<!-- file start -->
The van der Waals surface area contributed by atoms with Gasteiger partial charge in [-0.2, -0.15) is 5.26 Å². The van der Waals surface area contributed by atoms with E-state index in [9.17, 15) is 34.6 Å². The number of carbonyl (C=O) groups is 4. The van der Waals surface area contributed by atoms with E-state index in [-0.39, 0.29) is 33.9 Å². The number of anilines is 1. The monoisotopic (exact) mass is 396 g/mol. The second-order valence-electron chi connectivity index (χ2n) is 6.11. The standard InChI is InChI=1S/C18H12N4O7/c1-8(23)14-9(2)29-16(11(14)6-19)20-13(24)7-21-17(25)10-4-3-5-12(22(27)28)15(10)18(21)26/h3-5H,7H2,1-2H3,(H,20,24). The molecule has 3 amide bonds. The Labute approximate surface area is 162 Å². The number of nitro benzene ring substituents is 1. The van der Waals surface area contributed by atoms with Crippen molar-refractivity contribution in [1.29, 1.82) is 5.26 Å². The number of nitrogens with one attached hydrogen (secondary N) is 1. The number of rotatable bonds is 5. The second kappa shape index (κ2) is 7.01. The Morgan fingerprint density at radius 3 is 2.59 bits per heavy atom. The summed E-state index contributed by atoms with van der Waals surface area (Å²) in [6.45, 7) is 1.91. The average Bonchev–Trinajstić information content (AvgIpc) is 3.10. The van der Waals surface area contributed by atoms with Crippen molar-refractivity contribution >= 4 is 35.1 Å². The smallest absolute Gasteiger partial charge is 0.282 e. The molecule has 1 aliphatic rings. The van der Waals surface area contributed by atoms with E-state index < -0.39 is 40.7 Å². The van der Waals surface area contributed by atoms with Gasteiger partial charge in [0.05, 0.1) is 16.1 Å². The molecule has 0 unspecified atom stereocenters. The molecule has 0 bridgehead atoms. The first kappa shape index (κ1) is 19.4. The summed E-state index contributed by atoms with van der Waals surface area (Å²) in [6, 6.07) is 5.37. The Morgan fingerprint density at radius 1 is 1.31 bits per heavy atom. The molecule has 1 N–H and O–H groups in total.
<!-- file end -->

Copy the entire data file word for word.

The van der Waals surface area contributed by atoms with Gasteiger partial charge in [-0.2, -0.15) is 5.26 Å². The van der Waals surface area contributed by atoms with E-state index in [9.17, 15) is 34.6 Å². The number of carbonyl (C=O) groups is 4. The van der Waals surface area contributed by atoms with E-state index in [-0.39, 0.29) is 33.9 Å². The number of anilines is 1. The monoisotopic (exact) mass is 396 g/mol. The second-order valence-electron chi connectivity index (χ2n) is 6.11. The standard InChI is InChI=1S/C18H12N4O7/c1-8(23)14-9(2)29-16(11(14)6-19)20-13(24)7-21-17(25)10-4-3-5-12(22(27)28)15(10)18(21)26/h3-5H,7H2,1-2H3,(H,20,24). The molecule has 3 amide bonds. The Labute approximate surface area is 162 Å². The number of nitro benzene ring substituents is 1. The van der Waals surface area contributed by atoms with Crippen molar-refractivity contribution in [1.29, 1.82) is 5.26 Å². The number of nitrogens with one attached hydrogen (secondary N) is 1. The number of rotatable bonds is 5. The second kappa shape index (κ2) is 7.01. The Morgan fingerprint density at radius 3 is 2.59 bits per heavy atom. The summed E-state index contributed by atoms with van der Waals surface area (Å²) in [6.45, 7) is 1.91. The average Bonchev–Trinajstić information content (AvgIpc) is 3.10. The van der Waals surface area contributed by atoms with Crippen molar-refractivity contribution >= 4 is 35.1 Å². The smallest absolute Gasteiger partial charge is 0.282 e. The molecule has 1 aliphatic rings. The van der Waals surface area contributed by atoms with E-state index < -0.39 is 40.7 Å². The van der Waals surface area contributed by atoms with Gasteiger partial charge in [0.05, 0.1) is 16.1 Å². The molecule has 0 unspecified atom stereocenters. The molecule has 0 bridgehead atoms. The first kappa shape index (κ1) is 19.4. The summed E-state index contributed by atoms with van der Waals surface area (Å²) in [6, 6.07) is 5.37. The Morgan fingerprint density at radius 1 is 1.31 bits per heavy atom. The molecule has 1 N–H and O–H groups in total.